Made by Monkeys

The Brake Sensor’s Gone Mad

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it's always the whole instrument panel
naperlou   5/20/2013 9:06:44 AM
Paul, This story is so often repeated that you think it would have been fixed by now.  The design of automobile instrument pannels is a sham.  That, in many cases, you have to take out a whole instrument pannel to check or change a bulb is silly.  It is somwhat depressing that this is still the case in the 21st century.

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Re: it's always the whole instrument panel
Pubudu   5/20/2013 2:37:28 PM
Paul, we have to be aware when we go for a agent they will quote us more usually not locking at the right problem.

Sometimes back I had a noise in my front left window when operating the glass, I also got a quote for repair that which is not in my budget from the agent, and they wanted to replace the pump. So I wanted to fix it as it is and get the vehicle back after paying the inspection fees only. Fortunately there is no noise at all after re-fixing it back and still it's working properly.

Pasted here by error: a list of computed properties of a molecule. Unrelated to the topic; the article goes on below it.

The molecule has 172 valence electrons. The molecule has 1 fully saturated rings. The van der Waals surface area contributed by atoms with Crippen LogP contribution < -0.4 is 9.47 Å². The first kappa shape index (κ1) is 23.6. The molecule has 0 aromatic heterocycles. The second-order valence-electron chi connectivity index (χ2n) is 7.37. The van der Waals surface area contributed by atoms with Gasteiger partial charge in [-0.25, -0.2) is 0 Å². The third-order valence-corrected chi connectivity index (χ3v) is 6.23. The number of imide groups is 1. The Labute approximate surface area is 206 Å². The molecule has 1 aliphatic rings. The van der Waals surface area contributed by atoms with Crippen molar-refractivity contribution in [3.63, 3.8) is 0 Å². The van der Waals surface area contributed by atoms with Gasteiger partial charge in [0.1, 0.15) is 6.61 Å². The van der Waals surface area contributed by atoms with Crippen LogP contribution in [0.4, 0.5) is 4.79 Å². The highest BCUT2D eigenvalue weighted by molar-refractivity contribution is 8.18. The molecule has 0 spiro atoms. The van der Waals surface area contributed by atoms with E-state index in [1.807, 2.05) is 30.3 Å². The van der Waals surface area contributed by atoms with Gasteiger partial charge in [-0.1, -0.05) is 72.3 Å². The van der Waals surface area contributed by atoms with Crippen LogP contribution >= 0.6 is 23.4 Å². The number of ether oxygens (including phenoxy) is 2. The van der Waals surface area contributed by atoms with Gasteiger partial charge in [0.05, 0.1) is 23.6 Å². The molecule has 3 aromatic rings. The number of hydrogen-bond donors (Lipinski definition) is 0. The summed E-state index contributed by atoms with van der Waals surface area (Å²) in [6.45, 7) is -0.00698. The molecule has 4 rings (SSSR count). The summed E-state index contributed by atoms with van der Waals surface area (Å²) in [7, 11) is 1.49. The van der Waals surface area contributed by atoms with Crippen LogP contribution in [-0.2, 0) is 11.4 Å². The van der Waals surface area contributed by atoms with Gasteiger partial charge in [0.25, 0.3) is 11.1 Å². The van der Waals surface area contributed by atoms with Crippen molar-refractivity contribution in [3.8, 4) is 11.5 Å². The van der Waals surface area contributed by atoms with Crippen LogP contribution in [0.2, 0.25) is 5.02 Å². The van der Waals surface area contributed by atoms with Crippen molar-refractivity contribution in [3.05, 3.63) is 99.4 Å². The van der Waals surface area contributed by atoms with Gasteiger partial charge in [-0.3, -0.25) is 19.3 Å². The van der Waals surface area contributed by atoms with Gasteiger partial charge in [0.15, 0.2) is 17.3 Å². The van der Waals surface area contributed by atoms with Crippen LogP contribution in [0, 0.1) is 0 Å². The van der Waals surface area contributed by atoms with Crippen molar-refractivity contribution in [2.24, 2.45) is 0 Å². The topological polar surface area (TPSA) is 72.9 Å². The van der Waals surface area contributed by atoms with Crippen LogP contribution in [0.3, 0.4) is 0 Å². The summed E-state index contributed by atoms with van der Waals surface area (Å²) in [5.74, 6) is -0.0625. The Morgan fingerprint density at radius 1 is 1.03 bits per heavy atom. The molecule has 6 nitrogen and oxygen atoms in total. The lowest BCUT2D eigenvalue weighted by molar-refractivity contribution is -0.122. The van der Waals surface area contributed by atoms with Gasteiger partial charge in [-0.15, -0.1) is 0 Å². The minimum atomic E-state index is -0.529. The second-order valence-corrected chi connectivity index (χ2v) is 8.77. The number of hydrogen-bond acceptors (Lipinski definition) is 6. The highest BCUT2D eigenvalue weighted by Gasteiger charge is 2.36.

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Re: it's always the whole instrument panel
DB_Wilson   5/21/2013 8:56:31 AM
Many places don't look for the easy and simple fix first.  I repaired an intermittant brake warning light by adjusting the parking brake cable. 

User Rank
That's an easy fix...
kf2qd   5/21/2013 11:55:14 AM
Had a similar type problem with my wife's Plymouth Breeze. The Check engine light would come on because a sensor in the transmission was faulty. And this light was where it was really annoying at night. The Fix? A sript of Black Electricians Tape. Didn't see the light, could ignore the problem.

Ed Fuller
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Re: The Brake Sensor's Gone Mad
Ed Fuller   5/21/2013 12:03:18 PM
Confession time.